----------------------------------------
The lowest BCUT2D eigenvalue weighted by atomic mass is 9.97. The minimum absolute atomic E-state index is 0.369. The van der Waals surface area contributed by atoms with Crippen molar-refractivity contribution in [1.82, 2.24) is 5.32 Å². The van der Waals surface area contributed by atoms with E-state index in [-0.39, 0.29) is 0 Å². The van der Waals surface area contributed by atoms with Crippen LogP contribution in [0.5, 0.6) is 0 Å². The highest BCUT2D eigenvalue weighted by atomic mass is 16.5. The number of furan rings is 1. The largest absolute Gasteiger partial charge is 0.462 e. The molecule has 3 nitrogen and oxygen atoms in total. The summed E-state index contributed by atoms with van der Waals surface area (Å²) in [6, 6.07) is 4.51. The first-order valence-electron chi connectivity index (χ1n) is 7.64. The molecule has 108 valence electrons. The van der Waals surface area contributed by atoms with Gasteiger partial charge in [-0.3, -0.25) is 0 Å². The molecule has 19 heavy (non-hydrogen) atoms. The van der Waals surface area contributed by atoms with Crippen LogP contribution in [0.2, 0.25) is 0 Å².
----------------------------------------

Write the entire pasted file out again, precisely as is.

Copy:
The lowest BCUT2D eigenvalue weighted by atomic mass is 9.97. The minimum absolute atomic E-state index is 0.369. The van der Waals surface area contributed by atoms with Crippen molar-refractivity contribution in [1.82, 2.24) is 5.32 Å². The van der Waals surface area contributed by atoms with E-state index in [-0.39, 0.29) is 0 Å². The van der Waals surface area contributed by atoms with Crippen LogP contribution in [0.5, 0.6) is 0 Å². The highest BCUT2D eigenvalue weighted by atomic mass is 16.5. The number of furan rings is 1. The largest absolute Gasteiger partial charge is 0.462 e. The molecule has 3 nitrogen and oxygen atoms in total. The summed E-state index contributed by atoms with van der Waals surface area (Å²) in [6, 6.07) is 4.51. The first-order valence-electron chi connectivity index (χ1n) is 7.64. The molecule has 108 valence electrons. The van der Waals surface area contributed by atoms with Gasteiger partial charge in [-0.3, -0.25) is 0 Å². The molecule has 19 heavy (non-hydrogen) atoms. The van der Waals surface area contributed by atoms with Crippen LogP contribution in [0.2, 0.25) is 0 Å².